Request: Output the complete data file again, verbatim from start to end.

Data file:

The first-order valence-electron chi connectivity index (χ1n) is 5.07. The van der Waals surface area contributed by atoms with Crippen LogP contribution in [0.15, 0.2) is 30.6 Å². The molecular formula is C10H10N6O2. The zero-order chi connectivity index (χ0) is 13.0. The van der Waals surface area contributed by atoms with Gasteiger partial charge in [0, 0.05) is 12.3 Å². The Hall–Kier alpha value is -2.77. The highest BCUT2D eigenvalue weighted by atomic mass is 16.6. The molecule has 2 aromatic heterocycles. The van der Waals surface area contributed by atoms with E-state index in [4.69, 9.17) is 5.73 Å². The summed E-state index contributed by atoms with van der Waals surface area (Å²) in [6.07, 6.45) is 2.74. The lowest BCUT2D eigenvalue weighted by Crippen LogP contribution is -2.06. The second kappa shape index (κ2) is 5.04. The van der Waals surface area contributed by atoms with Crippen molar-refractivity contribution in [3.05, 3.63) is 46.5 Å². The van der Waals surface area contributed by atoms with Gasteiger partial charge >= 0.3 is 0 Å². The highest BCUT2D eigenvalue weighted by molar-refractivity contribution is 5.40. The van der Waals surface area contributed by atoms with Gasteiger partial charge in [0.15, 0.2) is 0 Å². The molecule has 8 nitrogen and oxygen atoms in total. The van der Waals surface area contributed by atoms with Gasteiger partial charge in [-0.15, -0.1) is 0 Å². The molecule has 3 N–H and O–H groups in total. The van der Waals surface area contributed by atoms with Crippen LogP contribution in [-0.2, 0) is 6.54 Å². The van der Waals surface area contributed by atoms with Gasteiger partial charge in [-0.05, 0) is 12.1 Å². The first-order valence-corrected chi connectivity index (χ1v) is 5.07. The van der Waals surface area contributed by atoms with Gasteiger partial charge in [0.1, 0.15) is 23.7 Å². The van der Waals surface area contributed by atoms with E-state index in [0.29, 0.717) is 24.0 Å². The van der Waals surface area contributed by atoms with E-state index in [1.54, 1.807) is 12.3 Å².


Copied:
The first-order valence-electron chi connectivity index (χ1n) is 5.07. The van der Waals surface area contributed by atoms with Crippen LogP contribution in [0.15, 0.2) is 30.6 Å². The molecular formula is C10H10N6O2. The zero-order chi connectivity index (χ0) is 13.0. The van der Waals surface area contributed by atoms with Gasteiger partial charge in [0, 0.05) is 12.3 Å². The Hall–Kier alpha value is -2.77. The highest BCUT2D eigenvalue weighted by atomic mass is 16.6. The molecule has 2 aromatic heterocycles. The van der Waals surface area contributed by atoms with E-state index in [4.69, 9.17) is 5.73 Å². The summed E-state index contributed by atoms with van der Waals surface area (Å²) in [6.07, 6.45) is 2.74. The lowest BCUT2D eigenvalue weighted by Crippen LogP contribution is -2.06. The second kappa shape index (κ2) is 5.04. The van der Waals surface area contributed by atoms with Crippen molar-refractivity contribution in [3.05, 3.63) is 46.5 Å². The van der Waals surface area contributed by atoms with Gasteiger partial charge >= 0.3 is 0 Å². The highest BCUT2D eigenvalue weighted by molar-refractivity contribution is 5.40. The van der Waals surface area contributed by atoms with Gasteiger partial charge in [0.15, 0.2) is 0 Å². The molecule has 8 nitrogen and oxygen atoms in total. The van der Waals surface area contributed by atoms with Gasteiger partial charge in [-0.15, -0.1) is 0 Å². The molecule has 3 N–H and O–H groups in total. The van der Waals surface area contributed by atoms with Crippen LogP contribution in [-0.2, 0) is 6.54 Å². The van der Waals surface area contributed by atoms with Gasteiger partial charge in [-0.05, 0) is 12.1 Å². The first-order valence-corrected chi connectivity index (χ1v) is 5.07. The van der Waals surface area contributed by atoms with Gasteiger partial charge in [0.1, 0.15) is 23.7 Å². The van der Waals surface area contributed by atoms with E-state index in [0.29, 0.717) is 24.0 Å². The van der Waals surface area contributed by atoms with E-state index in [1.54, 1.807) is 12.3 Å².